In the past few weeks I have been faced with my ‘privilege’.
My white privilege.
I have been faced with the fact that as much as I am surrounded by amazing people, doing things to see communities shift and healed, that there is not enough contact between different (colour)people happening to make people realise that actually there are many(white)who are seeking this change. Who think that justice matters, who think that restitution matters.
How do I know this?
Simply because too often, it’s the same people in contact with the same circles –regardless of what the circles look like. I know this because a friend boldly told me this. He heard me say that my heart was sore because in 2 days I had two friends of colour (from different contexts) voice this sentiment:
Are there more? Maybe there are more but we don’t see or hear them?
Then I got thinking about how do we make these circles bigger? How do we mix them up more?
The next challenge then got thrown at me by someone whose dreams I respect and support, whose voice is loud, whose passion for community, for people and for South Africa is being refined and yet I know that these dreams seem to belong to someone else at times for this friend, as he has other responsibilities in life that stop the pursuit of these dreams.
Why do I think that his dreams matters?
• I believe that we need more young leaders and men like my friend in communities speaking, advocating and encouraging people.
• I believe that we need to relook at how we understand supporting education in this country – for some of us it is about equipping teachers, advocating for bursaries – but I was recently challenged to think beyond that to what does it mean for someone whose very BASIC income is needed to support their family (with basics – regardless of the nature of their work) to how do we support big hearts and brilliant minds out of relationship to be able to study further. We all know that education matters, in this instance though – relationship matters too.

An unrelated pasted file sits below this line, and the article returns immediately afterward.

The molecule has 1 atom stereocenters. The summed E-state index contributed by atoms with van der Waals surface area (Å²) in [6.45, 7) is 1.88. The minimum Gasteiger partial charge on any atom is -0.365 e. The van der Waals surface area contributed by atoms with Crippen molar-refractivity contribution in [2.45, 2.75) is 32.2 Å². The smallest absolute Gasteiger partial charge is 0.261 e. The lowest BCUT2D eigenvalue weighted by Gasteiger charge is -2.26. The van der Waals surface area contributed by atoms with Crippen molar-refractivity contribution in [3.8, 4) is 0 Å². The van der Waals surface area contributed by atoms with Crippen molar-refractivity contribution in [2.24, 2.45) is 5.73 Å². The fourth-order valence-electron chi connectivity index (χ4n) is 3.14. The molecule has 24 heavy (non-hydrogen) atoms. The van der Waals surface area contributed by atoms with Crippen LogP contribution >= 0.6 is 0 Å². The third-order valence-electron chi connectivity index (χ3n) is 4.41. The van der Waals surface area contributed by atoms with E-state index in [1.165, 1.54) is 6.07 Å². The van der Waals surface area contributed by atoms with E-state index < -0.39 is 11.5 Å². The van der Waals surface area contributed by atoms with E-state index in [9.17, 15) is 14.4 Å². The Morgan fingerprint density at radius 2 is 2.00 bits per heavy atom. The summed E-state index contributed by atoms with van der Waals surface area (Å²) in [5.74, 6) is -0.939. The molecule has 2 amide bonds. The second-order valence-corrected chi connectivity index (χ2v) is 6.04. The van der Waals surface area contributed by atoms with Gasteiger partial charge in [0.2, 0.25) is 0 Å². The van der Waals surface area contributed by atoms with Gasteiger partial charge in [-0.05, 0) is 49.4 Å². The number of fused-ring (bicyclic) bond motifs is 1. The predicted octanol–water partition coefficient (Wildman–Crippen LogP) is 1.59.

• I was privileged in having parents, who still had to sacrifice, but were able to put me through Varsity with no study debt. My friend’s starting point is not this but it could be if we stood next to him in this. If we acknowledged our privilege – our connections, our contexts, our means – and used it to support him. Then maybe there would be more – more people with privilege being seen as people who are there, who truly are committed to seeing things change.
I want to stand beside a friend to see his dreams come true while his family still live and eat and can celebrate his dreams too. So I am talking with others (yes more of us & mixed racial circles), and praying and seeking other people to stand alongside him. Not out of charity. Out of relationship. This is what family does. This is what we do when we are in relationship and see and hear and acknowledge each other’s dreams.
We help find ways of seeing them happen. I have had people doing this with me. And still do. I want to be a part of someone else’s story too.
This was written with the knowledge of my friend whose story challenged mine – I am grateful that he shared his story with me. In doing so it made me a part of his story as much as he became a part of mine.